|Building a safer saw|
|Responding to the problem|
|Other paths to safety|
|So what's new?|
|The final responsibility|
And new offerings from the European companies like Martin, Felder, Altendorf, Laguna Tools and others all include riving knives â€” but that's no surprise. With the shift in manufacturers' thinking in this country, it's clear they had the right idea all along.
The final responsibility
All of these safety developments are good news for the industry, and good news for woodworkers at large. Still, they mean nothing if the safety features aren't used, and mean even less if safe practices are not in force whenever the power switch of a table saw is turned on.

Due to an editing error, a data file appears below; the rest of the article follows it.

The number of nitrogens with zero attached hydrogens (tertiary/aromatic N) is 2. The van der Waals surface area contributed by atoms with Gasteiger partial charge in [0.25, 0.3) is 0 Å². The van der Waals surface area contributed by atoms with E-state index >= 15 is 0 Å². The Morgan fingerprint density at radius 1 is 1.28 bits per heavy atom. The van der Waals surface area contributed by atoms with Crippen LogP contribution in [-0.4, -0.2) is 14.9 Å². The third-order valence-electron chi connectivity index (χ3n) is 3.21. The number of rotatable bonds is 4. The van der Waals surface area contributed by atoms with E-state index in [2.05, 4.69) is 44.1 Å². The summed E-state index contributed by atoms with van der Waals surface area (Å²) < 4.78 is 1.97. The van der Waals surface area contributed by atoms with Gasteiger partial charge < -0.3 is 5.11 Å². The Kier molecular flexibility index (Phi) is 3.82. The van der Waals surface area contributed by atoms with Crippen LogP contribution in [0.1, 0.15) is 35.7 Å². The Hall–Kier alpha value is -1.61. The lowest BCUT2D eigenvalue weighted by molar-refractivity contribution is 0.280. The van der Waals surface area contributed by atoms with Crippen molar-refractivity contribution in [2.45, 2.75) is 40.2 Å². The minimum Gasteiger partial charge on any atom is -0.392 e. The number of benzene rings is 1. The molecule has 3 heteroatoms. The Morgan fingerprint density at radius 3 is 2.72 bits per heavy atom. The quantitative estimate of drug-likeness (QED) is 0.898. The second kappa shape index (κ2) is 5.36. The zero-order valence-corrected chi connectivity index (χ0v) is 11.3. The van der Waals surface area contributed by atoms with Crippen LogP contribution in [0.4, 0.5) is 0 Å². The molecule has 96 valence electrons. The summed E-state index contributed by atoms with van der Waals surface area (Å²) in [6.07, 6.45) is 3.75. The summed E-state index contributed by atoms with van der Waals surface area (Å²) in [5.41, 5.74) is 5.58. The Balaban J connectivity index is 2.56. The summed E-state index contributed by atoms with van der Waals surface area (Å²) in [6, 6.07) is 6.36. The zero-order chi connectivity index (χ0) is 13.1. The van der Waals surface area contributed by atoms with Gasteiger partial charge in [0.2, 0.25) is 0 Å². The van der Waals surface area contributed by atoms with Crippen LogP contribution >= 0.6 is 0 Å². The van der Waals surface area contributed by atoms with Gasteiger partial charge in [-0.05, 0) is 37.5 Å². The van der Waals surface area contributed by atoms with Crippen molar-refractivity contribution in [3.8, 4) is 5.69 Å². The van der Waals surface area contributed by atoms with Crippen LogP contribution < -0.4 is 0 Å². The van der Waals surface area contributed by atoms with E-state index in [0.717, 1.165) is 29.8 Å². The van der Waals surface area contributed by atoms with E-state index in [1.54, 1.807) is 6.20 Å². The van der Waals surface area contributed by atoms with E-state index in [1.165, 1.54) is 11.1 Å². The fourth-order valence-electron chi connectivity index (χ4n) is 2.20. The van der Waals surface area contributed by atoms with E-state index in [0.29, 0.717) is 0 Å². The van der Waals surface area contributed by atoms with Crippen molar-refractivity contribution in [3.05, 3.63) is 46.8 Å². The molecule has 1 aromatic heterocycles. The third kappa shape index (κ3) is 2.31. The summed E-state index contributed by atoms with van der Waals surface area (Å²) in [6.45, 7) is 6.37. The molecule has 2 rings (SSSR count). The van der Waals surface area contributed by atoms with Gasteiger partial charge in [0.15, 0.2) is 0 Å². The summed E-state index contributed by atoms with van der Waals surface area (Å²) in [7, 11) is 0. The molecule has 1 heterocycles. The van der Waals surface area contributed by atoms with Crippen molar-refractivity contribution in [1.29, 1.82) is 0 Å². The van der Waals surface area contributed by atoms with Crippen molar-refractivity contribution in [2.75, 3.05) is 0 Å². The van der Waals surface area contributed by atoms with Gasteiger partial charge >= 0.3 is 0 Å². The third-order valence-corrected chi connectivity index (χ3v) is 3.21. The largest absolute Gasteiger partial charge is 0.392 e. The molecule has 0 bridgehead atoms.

Manufacturers are moving in the right direction, but it's still up to the user to show personal responsibility for safety.
"Always use your guard," said Bosch's Feldner. "Use proper body position; you don't want to be standing right behind the blade, you want to stand to one side. Use push sticks. Make sure you're using a good fence and that it's locked in position."
"Most of the accidents I'm aware of or that we hear about are ones that were almost always preventable," said Crofutt. "Slowing down, taking a good look at the intended operation and asking yourself, 'Is this a good idea?' would, I believe, prevent most accidents."
"It's a pain in the keister to have a guard on there for some cuts, but in the long run it's going to be the best medicine to prevent accidents," said Box. "You just have to work smart."